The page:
Patent and Latent Ambiguity in Evidence Act
Patent and latent ambiguity explained as per the Indian Evidence Act.

Sometimes the real meaning of the document is not clear without the aid of some extraneous facts to the deed. Therefore, chapter VI of the Indian Evidence Act, 1872, from sections 93 to 98, lays down the rules for interpreting such documents. Basically, it deals with the concept of an ambiguous document and its interpretation.

Extraneous means of external origin; separate from the object to which it is attached; irrelevant or unrelated to the subject being dealt with.

Ambiguity refers to something doubtful, uncertain, or something having multiple meanings. In law, the ambiguity of any document is divided into two kinds:

Bare Act PDFs
  1. Patent Ambiguity (Sections 93 and 94 of the Evidence Act)
  2. Latent Ambiguity (Sections 95 to 98 of the Evidence Act)

Important: Why This Division?

As a general rule, no evidence can be given in patent ambiguity, but the court’s discretion lies. While in latent ambiguity, such evidence can be given.

The reason for this division can be understood with the help of the provisions of the Indian Evidence Act (IEA). Let’s take a look.

What Is Patent Ambiguity?

Patent ambiguity refers to the ambiguity or an uncertain meaning on the face of the document/agreement/contract. In such ambiguity, the testator’s intention on the face remains unclear. It is also known as intrinsic ambiguity.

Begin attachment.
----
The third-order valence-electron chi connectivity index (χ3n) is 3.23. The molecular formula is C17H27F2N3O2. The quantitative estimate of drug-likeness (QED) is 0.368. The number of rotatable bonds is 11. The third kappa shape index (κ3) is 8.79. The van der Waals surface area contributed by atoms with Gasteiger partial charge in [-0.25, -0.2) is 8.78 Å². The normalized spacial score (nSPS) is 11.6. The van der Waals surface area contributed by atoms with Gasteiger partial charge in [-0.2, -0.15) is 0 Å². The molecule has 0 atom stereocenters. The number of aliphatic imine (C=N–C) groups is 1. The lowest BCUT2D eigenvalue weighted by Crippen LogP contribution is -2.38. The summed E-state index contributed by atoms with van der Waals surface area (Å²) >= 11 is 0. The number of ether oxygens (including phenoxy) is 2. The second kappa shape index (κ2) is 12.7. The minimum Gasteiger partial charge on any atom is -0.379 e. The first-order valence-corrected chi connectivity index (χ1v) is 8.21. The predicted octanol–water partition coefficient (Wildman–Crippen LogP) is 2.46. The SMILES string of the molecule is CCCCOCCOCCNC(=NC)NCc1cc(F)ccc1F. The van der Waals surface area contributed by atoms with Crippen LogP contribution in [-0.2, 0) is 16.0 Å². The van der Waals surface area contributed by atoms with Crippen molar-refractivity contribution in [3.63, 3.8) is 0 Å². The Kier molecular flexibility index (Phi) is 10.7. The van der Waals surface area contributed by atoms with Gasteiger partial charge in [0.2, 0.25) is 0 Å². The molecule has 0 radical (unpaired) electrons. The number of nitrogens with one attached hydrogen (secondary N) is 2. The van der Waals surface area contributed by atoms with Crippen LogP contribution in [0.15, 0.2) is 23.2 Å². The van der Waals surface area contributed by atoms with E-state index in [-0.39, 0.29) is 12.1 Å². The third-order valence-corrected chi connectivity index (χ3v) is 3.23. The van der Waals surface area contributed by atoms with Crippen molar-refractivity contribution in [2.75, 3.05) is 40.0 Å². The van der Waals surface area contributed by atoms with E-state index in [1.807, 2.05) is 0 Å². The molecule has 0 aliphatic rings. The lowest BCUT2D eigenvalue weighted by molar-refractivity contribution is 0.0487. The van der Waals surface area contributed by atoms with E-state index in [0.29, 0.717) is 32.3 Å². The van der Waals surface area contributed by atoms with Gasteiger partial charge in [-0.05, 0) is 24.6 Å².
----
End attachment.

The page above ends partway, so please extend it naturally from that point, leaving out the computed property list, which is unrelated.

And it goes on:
Patent ambiguity is based on the Latin maxim Prima Facie, which means something that appears on the face of the record. That means the meaning of the agreement on the face is unclear or not understandable.

Section 93 IEA – Exclusion of Evidence to Explain or Amend Ambiguous Document

Section 93 of the Indian Evidence Act says that evidence cannot be given to explain or amend (change) an ambiguous document when the document’s language on the face appears to be ambiguous or defective to show its meaning or to rectify its defects.

Example: Rohan agrees, in writing, to sell a Goldfish to Priya for rupees 2000 or 3000. Here, the evidence cannot be given to show which price was to be given because the document on the face is ambiguous.

Section 94 IEA – Exclusion of Evidence Against Application of Document to Existing Facts

Section 94 of the Indian Evidence Act says that evidence may not be given to show that the language of such a document is not meant to apply to a particular fact. For this, two essentials must be fulfilled:

  1. The language of the document on the face of it is plain.
  2. That such language accurately applies to the existing facts.

Example: X, by deed, sells “my plot at Gwalior containing 300 bighas” to Y. Now the existing fact is that X has a plot at Gwalior containing 300 bighas. Evidence may not be given of the fact that the plot meant to be sold was one situated at a different place and of another size.